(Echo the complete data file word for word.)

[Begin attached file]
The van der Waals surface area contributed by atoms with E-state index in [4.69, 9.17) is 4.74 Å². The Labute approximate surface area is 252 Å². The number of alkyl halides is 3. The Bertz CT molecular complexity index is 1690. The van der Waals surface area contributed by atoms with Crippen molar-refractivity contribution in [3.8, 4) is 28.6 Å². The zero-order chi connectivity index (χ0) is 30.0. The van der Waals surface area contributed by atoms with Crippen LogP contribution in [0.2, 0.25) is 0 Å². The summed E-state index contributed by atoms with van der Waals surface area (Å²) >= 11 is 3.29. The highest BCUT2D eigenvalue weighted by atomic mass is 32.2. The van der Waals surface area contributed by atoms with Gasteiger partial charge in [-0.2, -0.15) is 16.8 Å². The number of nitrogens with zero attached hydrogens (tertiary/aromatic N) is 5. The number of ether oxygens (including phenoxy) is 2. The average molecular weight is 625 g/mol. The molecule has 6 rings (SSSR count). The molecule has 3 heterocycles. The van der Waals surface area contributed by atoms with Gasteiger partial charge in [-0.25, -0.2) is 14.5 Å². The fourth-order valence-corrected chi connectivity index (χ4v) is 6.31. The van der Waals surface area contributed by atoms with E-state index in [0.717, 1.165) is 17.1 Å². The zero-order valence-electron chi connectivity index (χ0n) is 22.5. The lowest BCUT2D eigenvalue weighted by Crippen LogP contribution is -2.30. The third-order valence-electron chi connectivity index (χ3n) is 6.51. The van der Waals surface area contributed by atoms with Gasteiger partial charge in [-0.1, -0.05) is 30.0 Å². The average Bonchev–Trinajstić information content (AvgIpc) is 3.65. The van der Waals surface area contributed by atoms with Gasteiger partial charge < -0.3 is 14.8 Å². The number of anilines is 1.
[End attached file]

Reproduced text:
The van der Waals surface area contributed by atoms with E-state index in [4.69, 9.17) is 4.74 Å². The Labute approximate surface area is 252 Å². The number of alkyl halides is 3. The Bertz CT molecular complexity index is 1690. The van der Waals surface area contributed by atoms with Crippen molar-refractivity contribution in [3.8, 4) is 28.6 Å². The zero-order chi connectivity index (χ0) is 30.0. The van der Waals surface area contributed by atoms with Crippen LogP contribution in [0.2, 0.25) is 0 Å². The summed E-state index contributed by atoms with van der Waals surface area (Å²) >= 11 is 3.29. The highest BCUT2D eigenvalue weighted by atomic mass is 32.2. The van der Waals surface area contributed by atoms with Gasteiger partial charge in [-0.2, -0.15) is 16.8 Å². The number of nitrogens with zero attached hydrogens (tertiary/aromatic N) is 5. The number of ether oxygens (including phenoxy) is 2. The average molecular weight is 625 g/mol. The molecule has 6 rings (SSSR count). The molecule has 3 heterocycles. The van der Waals surface area contributed by atoms with Gasteiger partial charge in [-0.25, -0.2) is 14.5 Å². The fourth-order valence-corrected chi connectivity index (χ4v) is 6.31. The van der Waals surface area contributed by atoms with E-state index in [0.717, 1.165) is 17.1 Å². The zero-order valence-electron chi connectivity index (χ0n) is 22.5. The lowest BCUT2D eigenvalue weighted by Crippen LogP contribution is -2.30. The third-order valence-electron chi connectivity index (χ3n) is 6.51. The van der Waals surface area contributed by atoms with Gasteiger partial charge in [-0.1, -0.05) is 30.0 Å². The average Bonchev–Trinajstić information content (AvgIpc) is 3.65. The van der Waals surface area contributed by atoms with Gasteiger partial charge < -0.3 is 14.8 Å². The number of anilines is 1.